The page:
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I'm reading (Cat, 3a21):

This is not, however, peculiar to substance: The differentia also is not in a subject. For footed and two footed are said of man as a subject but are not in a subject ...

So, from what I understand, differentia is a genera or a species. Then, would this imply that a substance has several species and genera?

For example, if the individual man is white, then he would have animal as genera but also white as differentia which, as I understand will also be a genera.

Also, is differentia a thing? It seemed to me that it wasn't but then if it is a genera I suppose it must be under A's framework.

  • It must be a property; see Genus–differentia definition. See also Difefrentia. – Mauro ALLEGRANZA May 16 '18 at 14:19
  • See Species, Genus, and Differentia : "Since a definition defines an essence, only what has an essence can be defined. In general, however, it is not individuals but rather speciesthat have essences. A species is defined by giving its genus and its differentia: the genus is the kind under which the species falls, and the differentia tells what characterizes the species within that genus. As an example, human might be defined as animal (genus) having the capacity to reason (differentia)." – Mauro ALLEGRANZA May 16 '18 at 14:23
  • And see : Edgar Herbert Granger, Aristotle on Genus and Differentia, JouHistPhil (1984). – Mauro ALLEGRANZA May 16 '18 at 14:27
  • Ok, great I'll read them. Also, can you check again the question? I changed it a lot. @MauroALLEGRANZA – César D. Vázquez May 16 '18 at 14:29
  • "... the genus is the kind under which the species falls, and the differentia tells what characterizes the species within that genus." Is the differentia said of the subject or said in the subject? @MauroALLEGRANZA – César D. Vázquez May 16 '18 at 15:01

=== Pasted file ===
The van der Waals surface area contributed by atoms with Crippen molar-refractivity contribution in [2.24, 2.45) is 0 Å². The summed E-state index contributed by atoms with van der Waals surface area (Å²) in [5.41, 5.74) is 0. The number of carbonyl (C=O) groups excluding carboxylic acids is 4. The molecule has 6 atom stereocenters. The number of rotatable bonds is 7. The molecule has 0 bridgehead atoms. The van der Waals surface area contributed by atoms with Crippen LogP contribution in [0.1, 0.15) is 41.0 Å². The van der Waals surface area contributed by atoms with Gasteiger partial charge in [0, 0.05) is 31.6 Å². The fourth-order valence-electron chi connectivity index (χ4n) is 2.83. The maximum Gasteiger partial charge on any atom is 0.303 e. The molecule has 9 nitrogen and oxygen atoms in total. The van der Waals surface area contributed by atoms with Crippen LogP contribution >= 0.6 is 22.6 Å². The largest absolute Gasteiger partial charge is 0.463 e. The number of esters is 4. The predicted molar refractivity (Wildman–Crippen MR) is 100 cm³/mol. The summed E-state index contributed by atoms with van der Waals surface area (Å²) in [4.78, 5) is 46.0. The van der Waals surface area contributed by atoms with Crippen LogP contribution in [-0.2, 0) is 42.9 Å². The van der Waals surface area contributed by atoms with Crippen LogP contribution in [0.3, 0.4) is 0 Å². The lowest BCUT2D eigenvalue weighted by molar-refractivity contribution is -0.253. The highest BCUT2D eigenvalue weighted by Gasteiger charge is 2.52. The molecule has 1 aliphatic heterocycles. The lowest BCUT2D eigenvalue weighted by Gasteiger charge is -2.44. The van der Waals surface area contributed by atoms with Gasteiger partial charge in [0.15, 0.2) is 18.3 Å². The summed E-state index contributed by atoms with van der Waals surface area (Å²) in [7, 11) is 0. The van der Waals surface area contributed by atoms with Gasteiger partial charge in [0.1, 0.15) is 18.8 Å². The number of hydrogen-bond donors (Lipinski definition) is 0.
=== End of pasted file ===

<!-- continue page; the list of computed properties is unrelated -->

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Long comment

There are several places where A discuss the species, genera and differentia issue: Topics, Book IV, Cat,5 and Meta, Book VII (Z).

They are related to essence (and substance), definitions and the "process" of division.

Animal rational is obtained with the genera animal by division : some animals are rational, while some are not.

Thus, the species "animal rational" is obtained from the genera animal "adding" the differentia rational.

  • 1
    An. Post. II 13, 96a32 & 96b15 are also relevant but of course you have indicated the main texts and did not say you were offering a complete enumeration. Given yours, there is no need for any other answer. Best : GT – Geoffrey Thomas May 16 '18 at 18:02
  • From what understood from Edgar Herbert Granger, Aristotle on Genus and Differentia, He argues that this account that the differential is just a characteristic added to a kind is probably prior in him and that later on he considered the differential to have even the same level of importance to define a substance as the genera and that was probably also of the same kind of the genera. From what I see of your answer it seems to me that you think that the first account is the right one. Do you disagree with Herbert Granger? @MauroALLEGRANZA – César D. Vázquez May 17 '18 at 15:30

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